By Maria Rossini, Head of Education at the British Science Association
It’s been a long and pretty dark winter for many of us, and for our students too, as we have juggled the challenges of remote learning and key worker provision. Providing quality and accessible learning for all young people has been a challenge that nobody has had the perfect answer to.
But now we have a roadmap ahead for a resumption of classroom teaching for all students around the UK – with phased returns planned for Scotland, Northern Ireland and Wales and all children in England returning to the classroom from week commencing 8 March. The various plans will come as both a relief to some, but will also bring their own logistical headaches for teachers, parents and young people. Education providers will not only need to plan for a safe and smooth return to the classroom, they will also need to identify ‘gaps in learning’ and help their students ‘catch up’.
We all know that even at the best of times, every child in our classroom brings with them a mixed bag of personal experience, knowledge, needs and emotions that affect their capacity to engage in lessons. Coming back from another lockdown, that is going to be even more evident. Students may be anxious, bereaved, confused and fearful, as well as excited to see their peers after months of isolation and loneliness. Some young people will have had a rich home learning experience, whilst others may have struggled hugely. Students may have gaps not only in their curriculum learning but also social skills, and key skills like turn taking, sharing ideas, working in groups and problem solving.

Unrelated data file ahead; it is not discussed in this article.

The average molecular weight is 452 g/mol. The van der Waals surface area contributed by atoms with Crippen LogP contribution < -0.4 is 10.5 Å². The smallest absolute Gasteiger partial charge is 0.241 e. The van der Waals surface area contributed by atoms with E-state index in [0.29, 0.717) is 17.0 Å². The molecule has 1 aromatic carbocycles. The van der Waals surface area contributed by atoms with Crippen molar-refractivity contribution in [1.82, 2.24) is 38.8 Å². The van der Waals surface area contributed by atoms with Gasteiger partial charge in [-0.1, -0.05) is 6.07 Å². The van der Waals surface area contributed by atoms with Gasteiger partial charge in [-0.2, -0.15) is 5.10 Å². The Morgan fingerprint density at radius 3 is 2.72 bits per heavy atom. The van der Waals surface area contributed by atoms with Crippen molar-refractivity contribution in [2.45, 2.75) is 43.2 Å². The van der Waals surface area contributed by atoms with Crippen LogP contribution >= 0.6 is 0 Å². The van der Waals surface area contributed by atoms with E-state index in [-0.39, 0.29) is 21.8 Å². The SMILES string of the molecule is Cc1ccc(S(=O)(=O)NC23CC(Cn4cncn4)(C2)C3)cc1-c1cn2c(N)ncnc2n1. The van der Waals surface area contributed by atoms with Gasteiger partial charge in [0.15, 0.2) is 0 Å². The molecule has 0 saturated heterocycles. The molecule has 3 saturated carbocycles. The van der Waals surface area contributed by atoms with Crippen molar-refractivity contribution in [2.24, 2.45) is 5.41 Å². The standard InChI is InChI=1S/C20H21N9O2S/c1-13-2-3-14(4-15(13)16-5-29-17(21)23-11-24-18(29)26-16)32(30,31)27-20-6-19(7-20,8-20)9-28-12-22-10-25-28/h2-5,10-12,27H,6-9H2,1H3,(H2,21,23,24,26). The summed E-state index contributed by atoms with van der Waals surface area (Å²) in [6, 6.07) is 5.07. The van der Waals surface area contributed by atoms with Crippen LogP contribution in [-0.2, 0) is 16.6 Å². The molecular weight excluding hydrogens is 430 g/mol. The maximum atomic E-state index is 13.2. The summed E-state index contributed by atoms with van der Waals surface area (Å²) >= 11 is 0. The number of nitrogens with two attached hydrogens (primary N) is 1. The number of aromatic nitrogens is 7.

Whilst we all know that young people are fantastic at adapting and overcoming all sorts of situations, the needs of this COVID generation of learners are going to be particularly challenging, and I genuinely believe that the best approach to ‘filling in the gaps’ and ‘catching up’ will be to welcome them all back to the classroom in a way that is reassuring, fun and accessible to all.
Some might think that the last thing anyone wants to worry about right now is an ‘extra’ thing, such as British Science Week – I know the timing is not ideal for everyone. However, I truly believe that the Week can provide a fantastic welcome back to the classroom for both teachers and students alike, offering a chance to celebrate the return to school. The British Science Association have done a lot of the hard work already – developing easy to run activities that are free to download, fun and cross-curricular. We are also working on a timetable of online content that can be accessed from both inside the classroom and remotely, which we will be publishing later this week.
What better way to foster a sense of hope and positivity as students return to face-to-face learning, than to focus on ‘Innovating for the future’? Why not have the whole school imagine a better world and design posters for our poster competition? Our activities can also help address the pandemic directly, for example by using our ‘Herd Immunity Jenga’ activity to help children understand the power of a vaccination program. Or, for those who want to emphasise the importance of handwashing, our CREST Discovery ‘Stop the Spread’ activity can be delivered either as a one day challenge or over a few shorter sessions, and is a great way to get students engaged in a practical way, whilst developing numeracy, literacy and group-work skills.
Science has been at the forefront of the news this year like never before, and it has been pivotal in the development of our understanding, tracking and, ultimately, how we will tackle COVID-19. Involving your students in British Science Week, is a perfect way to give them a positive and hopeful outlook on learning and the future ahead, and I hope that you will join us in the celebrations this March.